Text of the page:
Try as you might to rationalize Darren Aronofsky’s mother!, mother! does not accept rationalization. There’s little reasonable ways to construct a single cohesive interpretation of what the movie tries to tell us. There is no evidence of Aronosfky’s intention beyond what we’ve intuited from watching his films since the ’90s—as well as how often Aronofsky loves to talk about his own work, which is usually worth avoiding, because Aronofsky likes thinking the movie is about everything. The most ironclad comment you can make about mother! is that it’s basically a matryoshka doll layered with batshit insanity. Unpack the first, and you’re met immediately by the next tier of crazy, and then the next, and so on, until you’ve unpacked the whole thing and seen it for what it is: A spiritual rumination on the divine ego, a plea for environmental stewardship, an indictment of entitled invasiveness, an apocalyptic vision of America in 2017, a demonstration of man’s tendency to leech everything from the women they love until they’re nothing but a carbonized husk, a very triggering reenactment of the worst house party you’ve ever thrown. mother! is a kitchen sink movie in the most literal sense: There’s an actual kitchen sink here, Aronofsky’s idea of a joke, perhaps, or just a necessarily transparent warning. mother!, though, is about everything. Maybe the end result is that it’s also about nothing. But it’s really about whatever you can yank out of it, its elasticity the most terrifying thing about it. —Andy Crump
Amazon also offers its own Elements line of products, only available to Prime members. The product line ranges from baby wipes to vitamins. The idea is that Amazon goes the extra mile of telling you exactly where the product came from. In the case of those wipes, I can tell you liquid inside is 97.9 percent pharmaceutical-grade purified water from the White Lick Creek Aquifer in Moorseville, Indiana.

The new feature illustrates the growing tension between Amazon and the many big and small brands that have become reliant on the site because of its dominance in e-commerce. Amazon is becoming a direct competitor for more sellers, raising questions around how the company's use of its marketplace sales data could potentially give it an unfair advantage over other brands and merchants.

In this report, we showcase the findings of our recent online survey of US consumers, a sizable proportion of whom had bought clothing or footwear on Amazon during the past 12 months. We explore how many US consumers are buying apparel on Amazon, which retailers these shoppers have switched their spending from, what clothing and footwear brands and categories they are buying on Amazon, their attitudes toward Amazon Fashion and its offerings, and where else, besides Amazon Fashion, they shop for apparel. Throughout this report, “apparel” refers to both clothing and footwear.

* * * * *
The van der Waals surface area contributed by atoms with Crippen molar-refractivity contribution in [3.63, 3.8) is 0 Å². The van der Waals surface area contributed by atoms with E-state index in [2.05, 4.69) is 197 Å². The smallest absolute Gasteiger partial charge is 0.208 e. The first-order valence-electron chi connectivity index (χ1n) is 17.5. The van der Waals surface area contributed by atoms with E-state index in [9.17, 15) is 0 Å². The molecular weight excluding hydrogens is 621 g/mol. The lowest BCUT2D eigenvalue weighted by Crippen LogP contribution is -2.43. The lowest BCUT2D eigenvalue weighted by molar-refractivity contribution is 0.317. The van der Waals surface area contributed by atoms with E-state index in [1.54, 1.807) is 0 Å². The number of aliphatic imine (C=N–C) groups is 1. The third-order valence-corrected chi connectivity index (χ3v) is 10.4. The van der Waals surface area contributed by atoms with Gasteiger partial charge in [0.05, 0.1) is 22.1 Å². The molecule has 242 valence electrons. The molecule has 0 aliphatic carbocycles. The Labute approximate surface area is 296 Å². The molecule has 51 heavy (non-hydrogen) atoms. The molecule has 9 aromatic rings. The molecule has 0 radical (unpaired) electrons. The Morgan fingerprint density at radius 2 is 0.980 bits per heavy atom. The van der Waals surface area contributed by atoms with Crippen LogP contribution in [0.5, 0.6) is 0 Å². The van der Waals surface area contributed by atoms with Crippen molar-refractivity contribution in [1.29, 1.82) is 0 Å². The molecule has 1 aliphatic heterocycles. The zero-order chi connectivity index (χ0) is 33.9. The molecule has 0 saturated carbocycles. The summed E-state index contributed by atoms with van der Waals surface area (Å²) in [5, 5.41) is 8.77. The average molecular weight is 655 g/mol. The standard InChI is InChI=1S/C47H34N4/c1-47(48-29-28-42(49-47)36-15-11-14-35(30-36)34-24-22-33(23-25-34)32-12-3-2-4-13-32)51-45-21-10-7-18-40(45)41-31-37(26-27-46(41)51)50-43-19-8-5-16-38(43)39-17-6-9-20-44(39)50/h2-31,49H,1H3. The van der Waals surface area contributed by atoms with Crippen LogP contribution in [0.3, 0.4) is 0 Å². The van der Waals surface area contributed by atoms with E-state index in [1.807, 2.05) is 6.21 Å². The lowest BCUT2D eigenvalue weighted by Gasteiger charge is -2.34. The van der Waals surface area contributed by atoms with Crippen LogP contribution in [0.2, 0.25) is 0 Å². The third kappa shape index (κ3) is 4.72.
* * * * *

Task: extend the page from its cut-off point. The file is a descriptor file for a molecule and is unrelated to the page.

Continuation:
Promising review: "We use Tile to help locate our cat. She was a rescue from the local shelter and she insists on going outside; my wife, however, insists that the cat must come in at night. This meant there were some nice summer nights where we were up until very late looking for our cat. Since putting the Tile on her collar we have had great success with finding her or just knowing when she is home. It has also helped us determine where she likes to hang out, thus greatly shortening our search times. It would be nice if the signal had more range, but considering it uses Bluetooth, it isn't horrible. I would rate the range at a maximum of half the average city block. It can also be as little as a few feet if your pet is under something like a parked car." —Kenystlded


Amazon's new Prime Reading feature differs from the Lending Library in a few key ways. First, it's not limited to Kindles: You can access the catalog of free e-books on phones, tablets and anything else capable of running a Kindle app. Second, the selection includes not only books, but also a rotating selection of magazines, comics, travel guides, Kindle Singles and more.
In January 2008, Amazon began distributing its MP3 service to subsidiary websites worldwide[56] and, in December 2008, Amazon MP3 was made available in the UK. At the launch of Amazon MP3 in the UK, over 3 million Digital Rights Management (DRM)-free songs were made available to consumers, with prices that started at 59p, compared to Apple's 79p starting price.[57]